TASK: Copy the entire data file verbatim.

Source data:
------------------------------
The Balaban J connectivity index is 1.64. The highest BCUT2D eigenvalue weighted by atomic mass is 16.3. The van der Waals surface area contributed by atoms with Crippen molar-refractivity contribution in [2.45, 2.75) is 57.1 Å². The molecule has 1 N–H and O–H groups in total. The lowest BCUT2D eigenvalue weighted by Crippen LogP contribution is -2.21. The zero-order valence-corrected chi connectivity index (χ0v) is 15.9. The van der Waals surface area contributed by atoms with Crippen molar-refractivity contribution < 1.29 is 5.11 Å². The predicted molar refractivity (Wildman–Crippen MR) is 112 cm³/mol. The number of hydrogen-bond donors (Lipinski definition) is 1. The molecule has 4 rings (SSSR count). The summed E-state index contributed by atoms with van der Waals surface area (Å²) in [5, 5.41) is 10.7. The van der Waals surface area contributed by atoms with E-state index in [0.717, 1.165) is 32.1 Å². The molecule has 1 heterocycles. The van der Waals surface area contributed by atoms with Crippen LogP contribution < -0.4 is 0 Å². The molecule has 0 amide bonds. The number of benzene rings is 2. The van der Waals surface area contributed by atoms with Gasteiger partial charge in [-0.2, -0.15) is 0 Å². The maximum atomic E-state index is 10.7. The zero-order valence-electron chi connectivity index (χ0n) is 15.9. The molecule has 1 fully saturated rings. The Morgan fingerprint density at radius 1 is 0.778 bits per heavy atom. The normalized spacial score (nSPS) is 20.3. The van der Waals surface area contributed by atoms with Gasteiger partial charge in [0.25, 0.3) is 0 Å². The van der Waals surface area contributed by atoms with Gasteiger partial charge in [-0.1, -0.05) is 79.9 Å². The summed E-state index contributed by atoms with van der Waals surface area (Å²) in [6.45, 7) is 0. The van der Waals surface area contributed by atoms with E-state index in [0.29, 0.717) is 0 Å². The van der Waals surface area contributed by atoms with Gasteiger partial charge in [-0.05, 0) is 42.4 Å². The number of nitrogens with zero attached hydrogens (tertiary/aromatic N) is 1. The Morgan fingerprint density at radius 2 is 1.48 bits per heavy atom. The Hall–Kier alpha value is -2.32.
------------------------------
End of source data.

The Balaban J connectivity index is 1.64. The highest BCUT2D eigenvalue weighted by atomic mass is 16.3. The van der Waals surface area contributed by atoms with Crippen molar-refractivity contribution in [2.45, 2.75) is 57.1 Å². The molecule has 1 N–H and O–H groups in total. The lowest BCUT2D eigenvalue weighted by Crippen LogP contribution is -2.21. The zero-order valence-corrected chi connectivity index (χ0v) is 15.9. The van der Waals surface area contributed by atoms with Crippen molar-refractivity contribution < 1.29 is 5.11 Å². The predicted molar refractivity (Wildman–Crippen MR) is 112 cm³/mol. The number of hydrogen-bond donors (Lipinski definition) is 1. The molecule has 4 rings (SSSR count). The summed E-state index contributed by atoms with van der Waals surface area (Å²) in [5, 5.41) is 10.7. The van der Waals surface area contributed by atoms with E-state index in [0.717, 1.165) is 32.1 Å². The molecule has 1 heterocycles. The van der Waals surface area contributed by atoms with Crippen LogP contribution < -0.4 is 0 Å². The molecule has 0 amide bonds. The number of benzene rings is 2. The van der Waals surface area contributed by atoms with Gasteiger partial charge in [-0.2, -0.15) is 0 Å². The maximum atomic E-state index is 10.7. The zero-order valence-electron chi connectivity index (χ0n) is 15.9. The molecule has 1 fully saturated rings. The Morgan fingerprint density at radius 1 is 0.778 bits per heavy atom. The normalized spacial score (nSPS) is 20.3. The van der Waals surface area contributed by atoms with Gasteiger partial charge in [0.25, 0.3) is 0 Å². The van der Waals surface area contributed by atoms with Gasteiger partial charge in [-0.1, -0.05) is 79.9 Å². The summed E-state index contributed by atoms with van der Waals surface area (Å²) in [6.45, 7) is 0. The van der Waals surface area contributed by atoms with E-state index in [0.29, 0.717) is 0 Å². The van der Waals surface area contributed by atoms with Gasteiger partial charge in [-0.05, 0) is 42.4 Å². The number of nitrogens with zero attached hydrogens (tertiary/aromatic N) is 1. The Morgan fingerprint density at radius 2 is 1.48 bits per heavy atom. The Hall–Kier alpha value is -2.32.